I found this to be the funniest? strangest, thought provoking film moment I can remember.

Video: Interview with Alan Mulally of Ford

Haven't you wanted to see what was going on at Ford since it did not seek bailout money from the government? I did. Here is the CEO of the company.

August 20, 2009

I remember in my working days (I'm now retired) when things were not going well, when a small heart attack didn't seem like such a bad idea.
Now that the recession is unofficially over? it's time to pick the survivors, and McDonald's is one of them, it says here.
Believe what you will about the Kennedy's, but the recent death of Eunice and the impending death of Teddy prove that, they've got grit and we're all better off because of them.
A favorite of many viewers of the old TWILIGHT ZONE shows. This is mine also. It's called the Hunt, and portrays an old man and his dog entering heaven. I suppose it appeals to many people for many different reasons. I think I like it because it shows heaven to be a comfortable place with familiar surroundings. Isn't that what we all are looking for?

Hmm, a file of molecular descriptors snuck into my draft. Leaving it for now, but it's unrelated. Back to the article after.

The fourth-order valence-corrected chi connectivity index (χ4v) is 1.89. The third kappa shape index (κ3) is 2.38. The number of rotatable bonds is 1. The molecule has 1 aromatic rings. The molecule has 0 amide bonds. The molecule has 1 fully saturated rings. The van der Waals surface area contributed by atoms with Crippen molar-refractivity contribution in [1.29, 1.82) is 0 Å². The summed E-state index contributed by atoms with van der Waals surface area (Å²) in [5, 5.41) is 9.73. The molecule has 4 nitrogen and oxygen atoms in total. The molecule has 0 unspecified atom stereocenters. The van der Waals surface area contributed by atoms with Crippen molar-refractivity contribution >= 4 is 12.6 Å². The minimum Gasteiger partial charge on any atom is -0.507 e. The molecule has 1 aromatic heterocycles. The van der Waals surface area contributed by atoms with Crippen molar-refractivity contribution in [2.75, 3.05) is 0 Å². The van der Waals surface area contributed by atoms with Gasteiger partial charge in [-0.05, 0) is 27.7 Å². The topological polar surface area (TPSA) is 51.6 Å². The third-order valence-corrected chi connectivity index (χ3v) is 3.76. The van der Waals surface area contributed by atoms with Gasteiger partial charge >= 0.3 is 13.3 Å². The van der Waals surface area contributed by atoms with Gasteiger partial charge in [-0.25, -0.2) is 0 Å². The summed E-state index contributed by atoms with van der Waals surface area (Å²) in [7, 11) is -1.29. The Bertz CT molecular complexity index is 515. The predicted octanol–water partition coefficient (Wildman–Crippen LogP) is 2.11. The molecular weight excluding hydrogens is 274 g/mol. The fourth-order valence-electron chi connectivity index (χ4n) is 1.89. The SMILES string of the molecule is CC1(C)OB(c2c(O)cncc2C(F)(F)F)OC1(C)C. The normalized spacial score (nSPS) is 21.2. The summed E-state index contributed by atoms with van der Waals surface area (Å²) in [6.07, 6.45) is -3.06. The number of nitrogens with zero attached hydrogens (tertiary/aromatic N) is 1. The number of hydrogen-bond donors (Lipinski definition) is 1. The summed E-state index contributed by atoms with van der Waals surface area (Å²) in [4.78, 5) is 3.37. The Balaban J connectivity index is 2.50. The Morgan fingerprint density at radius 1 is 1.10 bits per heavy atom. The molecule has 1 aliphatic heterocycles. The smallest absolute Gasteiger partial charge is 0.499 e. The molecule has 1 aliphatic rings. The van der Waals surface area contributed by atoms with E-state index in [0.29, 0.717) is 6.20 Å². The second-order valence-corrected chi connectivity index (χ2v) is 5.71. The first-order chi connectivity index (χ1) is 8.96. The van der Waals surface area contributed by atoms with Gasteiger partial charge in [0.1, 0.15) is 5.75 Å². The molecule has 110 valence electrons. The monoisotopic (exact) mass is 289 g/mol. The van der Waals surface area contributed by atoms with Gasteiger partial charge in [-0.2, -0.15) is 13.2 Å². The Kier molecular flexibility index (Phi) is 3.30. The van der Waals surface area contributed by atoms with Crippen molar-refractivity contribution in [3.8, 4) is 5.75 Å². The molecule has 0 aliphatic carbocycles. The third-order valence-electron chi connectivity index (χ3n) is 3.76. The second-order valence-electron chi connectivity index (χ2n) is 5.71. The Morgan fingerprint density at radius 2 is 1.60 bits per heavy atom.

August 19, 2009


During my days in the military I spent some time in Japan. Like most young men (I was young once) I wasted most of my free time, but not all. I remember I visited the Nagara river near Gifu Japan where I was stationed. I thought it quite exotic, but being young I never really thought about the history of the event. Turns out to be 1300 years of history to be exact. Check out these photographs.
I was struck by this picture from Flickr. It is screaming for a caption. I would like some history and/or description of what I am looking at, but I have neither.

August 18, 2009

There are many touching stories about people overcoming handicaps, but for some reason this story about this man Phil Packer, who is not going to ever be healed, but had the choice of doing nothing or doing something with his life touched me deeply. I admire this guys guts and quiet fortitude.

It is so great when you find world class talent that grew up in the same town you call your hometown. That is the case with E.J. PEIKER who travels the world in his role as NATURE PHOTOGRAPHER. He calls Chandler, Arizona his home town now, but he occasionally visits his old haunts and breaks out his camera and snaps off a few. He has given me permission to post a few that are familiar to the locals. I wish the rest of the town had held up so well but we like most towns are undergoing bad times. Oh well that's old news now isn't it. Take a look at these photos that show the best of us, and the talent of EJ. Check out his webpage, he's been around the world seeking out locations to film. Click here to see my hometown.